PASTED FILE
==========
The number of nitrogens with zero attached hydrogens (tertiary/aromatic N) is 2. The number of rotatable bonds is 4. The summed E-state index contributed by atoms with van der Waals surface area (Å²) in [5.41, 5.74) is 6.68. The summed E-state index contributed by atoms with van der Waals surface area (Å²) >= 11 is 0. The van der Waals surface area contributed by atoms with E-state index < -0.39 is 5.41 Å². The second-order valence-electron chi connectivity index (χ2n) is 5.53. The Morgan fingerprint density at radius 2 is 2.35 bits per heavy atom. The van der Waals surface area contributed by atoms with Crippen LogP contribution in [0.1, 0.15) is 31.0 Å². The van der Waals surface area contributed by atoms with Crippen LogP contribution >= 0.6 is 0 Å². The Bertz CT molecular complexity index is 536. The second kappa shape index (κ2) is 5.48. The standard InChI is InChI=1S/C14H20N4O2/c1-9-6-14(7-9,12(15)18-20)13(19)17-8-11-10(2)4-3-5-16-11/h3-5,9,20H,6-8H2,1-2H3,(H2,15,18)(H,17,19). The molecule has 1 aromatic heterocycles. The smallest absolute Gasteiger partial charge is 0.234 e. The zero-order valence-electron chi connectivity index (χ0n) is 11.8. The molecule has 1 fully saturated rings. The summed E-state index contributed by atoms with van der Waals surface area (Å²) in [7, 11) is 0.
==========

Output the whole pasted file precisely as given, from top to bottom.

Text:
The number of nitrogens with zero attached hydrogens (tertiary/aromatic N) is 2. The number of rotatable bonds is 4. The summed E-state index contributed by atoms with van der Waals surface area (Å²) in [5.41, 5.74) is 6.68. The summed E-state index contributed by atoms with van der Waals surface area (Å²) >= 11 is 0. The van der Waals surface area contributed by atoms with E-state index < -0.39 is 5.41 Å². The second-order valence-electron chi connectivity index (χ2n) is 5.53. The Morgan fingerprint density at radius 2 is 2.35 bits per heavy atom. The van der Waals surface area contributed by atoms with Crippen LogP contribution in [0.1, 0.15) is 31.0 Å². The van der Waals surface area contributed by atoms with Crippen LogP contribution >= 0.6 is 0 Å². The Bertz CT molecular complexity index is 536. The second kappa shape index (κ2) is 5.48. The standard InChI is InChI=1S/C14H20N4O2/c1-9-6-14(7-9,12(15)18-20)13(19)17-8-11-10(2)4-3-5-16-11/h3-5,9,20H,6-8H2,1-2H3,(H2,15,18)(H,17,19). The molecule has 1 aromatic heterocycles. The smallest absolute Gasteiger partial charge is 0.234 e. The zero-order valence-electron chi connectivity index (χ0n) is 11.8. The molecule has 1 fully saturated rings. The summed E-state index contributed by atoms with van der Waals surface area (Å²) in [7, 11) is 0.